Crevice Communities

An online exhibition and opening event was launched on Friday, December 17, 2021. You can view the exhibition here and the launch event here.
Inquiries should be directed to Jennifer Munday

Image by Bärbel Ulrich
Image by Bärbel Ullrich

We pay our respects to all First Nations elders both past and present from the lands upon which Charles Sturt University is located: the Wiradjuri, Ngunawal, Gundungarra and Biripai peoples of Australia.

Hyposubjects are squatters and bricoleuses. They inhabit the cracks and hollows. They turn things inside out and work with scraps and remains.

Morton, T., & Boyer, D. (2021). Hyposubjects: on becoming human.

Crevice communities are small pockets of vegetation that are uniquely adapted to thrive in the harsh conditions of the rocky terrain of exposed mountain summits. They find footing in thin soil in the crevices that are protected from the strong winds.

The Monadnock Ecological Research and Education (MERE) Project, Antioch University (2021)

Over the past year, we in regional Australia have experienced waves of crises – drought, fire, flood, and pandemic. While other sectors of the economy have received life-saving financial infusions during pandemic lockdowns, higher education has been all but abandoned by the Federal Government. With creative industries and the liberal arts threatened almost to extinction, we in the Creative Practice Circle have turned our attention to what might grow “on thin soil” or “between the cracks.” In a world of hyperobjects – climate change, neoliberalism – we insist on the value of being small (hyposubjects), and of investigating the particular, using whatever materials come to hand (bricolage). We are interested in interdisciplinary inquiry, reaching out to explore crevice communities with scientists, artists, academics and members of small, alternative and/or marginalised communities. While this provocation emanates from Australia, we are interested in international perspectives on life in the “cracks and hollows” of a world in crisis.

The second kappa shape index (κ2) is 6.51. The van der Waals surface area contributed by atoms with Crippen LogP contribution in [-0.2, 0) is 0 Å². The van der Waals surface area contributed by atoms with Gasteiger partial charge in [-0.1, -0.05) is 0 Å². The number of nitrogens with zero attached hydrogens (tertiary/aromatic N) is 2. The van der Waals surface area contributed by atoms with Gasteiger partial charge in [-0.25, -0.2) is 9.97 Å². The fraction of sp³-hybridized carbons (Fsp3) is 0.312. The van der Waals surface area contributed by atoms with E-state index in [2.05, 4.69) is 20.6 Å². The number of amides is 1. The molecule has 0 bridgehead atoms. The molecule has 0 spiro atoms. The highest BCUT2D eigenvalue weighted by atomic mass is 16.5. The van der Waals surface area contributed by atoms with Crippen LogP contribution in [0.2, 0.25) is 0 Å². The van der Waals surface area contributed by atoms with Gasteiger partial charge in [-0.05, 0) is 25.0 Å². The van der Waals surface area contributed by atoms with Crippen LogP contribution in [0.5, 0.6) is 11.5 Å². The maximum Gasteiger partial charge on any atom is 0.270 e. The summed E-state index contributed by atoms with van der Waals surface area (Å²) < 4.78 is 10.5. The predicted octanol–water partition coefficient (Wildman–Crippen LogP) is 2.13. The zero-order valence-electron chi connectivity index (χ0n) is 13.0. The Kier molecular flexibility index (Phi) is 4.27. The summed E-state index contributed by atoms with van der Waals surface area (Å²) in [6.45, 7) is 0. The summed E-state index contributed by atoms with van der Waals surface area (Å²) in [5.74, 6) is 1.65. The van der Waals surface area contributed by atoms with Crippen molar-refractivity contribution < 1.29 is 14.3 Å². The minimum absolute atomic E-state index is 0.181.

Areas of investigation may include, but are not limited to:

  • First Peoples/Nations cultures, histories and perspectives;
  • Ecological communities surviving despite political attitudes towards the climate crisis, e.g. travelling stock routes; abandoned cemeteries;
  • The arts flourishing despite the political abandonment during COVID-19;
  • Creative practice maintaining national and international interest and participation despite the contraction of degree programs and support in universities;
  • The revitalisation of localism;
  • Marginalised communities, eg LGBTQIA+, People/s of Colour, Discriminated-against cultural and linguistic communities;
  • Alternative and Activist communities;
  • How we might identify and illustrate crevice communities through artistic and scientific means…

Link to the Crevice Communities Exhibition 2021